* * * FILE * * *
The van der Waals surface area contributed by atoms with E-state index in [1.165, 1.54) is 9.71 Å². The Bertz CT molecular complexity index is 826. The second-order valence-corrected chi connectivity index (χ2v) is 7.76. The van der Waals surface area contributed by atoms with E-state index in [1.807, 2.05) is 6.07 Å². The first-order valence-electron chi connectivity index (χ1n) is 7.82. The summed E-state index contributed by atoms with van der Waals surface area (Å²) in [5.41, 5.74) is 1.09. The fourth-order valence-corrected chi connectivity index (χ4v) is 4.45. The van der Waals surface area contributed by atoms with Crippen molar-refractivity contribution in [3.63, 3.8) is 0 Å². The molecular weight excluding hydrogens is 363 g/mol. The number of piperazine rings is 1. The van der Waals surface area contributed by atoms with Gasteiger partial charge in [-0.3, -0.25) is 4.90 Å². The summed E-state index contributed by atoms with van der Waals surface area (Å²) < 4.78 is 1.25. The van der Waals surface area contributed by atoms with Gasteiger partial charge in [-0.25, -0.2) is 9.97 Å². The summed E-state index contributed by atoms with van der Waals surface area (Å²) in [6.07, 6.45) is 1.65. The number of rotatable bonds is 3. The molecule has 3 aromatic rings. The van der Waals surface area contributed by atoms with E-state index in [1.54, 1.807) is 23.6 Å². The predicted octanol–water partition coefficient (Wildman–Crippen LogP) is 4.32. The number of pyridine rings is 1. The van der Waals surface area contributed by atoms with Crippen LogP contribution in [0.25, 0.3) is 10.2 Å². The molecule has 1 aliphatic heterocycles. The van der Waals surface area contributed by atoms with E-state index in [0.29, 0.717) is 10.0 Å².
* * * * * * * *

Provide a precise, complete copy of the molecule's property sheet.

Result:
The van der Waals surface area contributed by atoms with E-state index in [1.165, 1.54) is 9.71 Å². The Bertz CT molecular complexity index is 826. The second-order valence-corrected chi connectivity index (χ2v) is 7.76. The van der Waals surface area contributed by atoms with E-state index in [1.807, 2.05) is 6.07 Å². The first-order valence-electron chi connectivity index (χ1n) is 7.82. The summed E-state index contributed by atoms with van der Waals surface area (Å²) in [5.41, 5.74) is 1.09. The fourth-order valence-corrected chi connectivity index (χ4v) is 4.45. The van der Waals surface area contributed by atoms with Crippen molar-refractivity contribution in [3.63, 3.8) is 0 Å². The molecular weight excluding hydrogens is 363 g/mol. The number of piperazine rings is 1. The van der Waals surface area contributed by atoms with Gasteiger partial charge in [-0.3, -0.25) is 4.90 Å². The summed E-state index contributed by atoms with van der Waals surface area (Å²) < 4.78 is 1.25. The van der Waals surface area contributed by atoms with Gasteiger partial charge in [-0.25, -0.2) is 9.97 Å². The summed E-state index contributed by atoms with van der Waals surface area (Å²) in [6.07, 6.45) is 1.65. The number of rotatable bonds is 3. The molecule has 3 aromatic rings. The van der Waals surface area contributed by atoms with E-state index in [1.54, 1.807) is 23.6 Å². The predicted octanol–water partition coefficient (Wildman–Crippen LogP) is 4.32. The number of pyridine rings is 1. The van der Waals surface area contributed by atoms with Crippen LogP contribution in [0.25, 0.3) is 10.2 Å². The molecule has 1 aliphatic heterocycles. The van der Waals surface area contributed by atoms with E-state index in [0.29, 0.717) is 10.0 Å².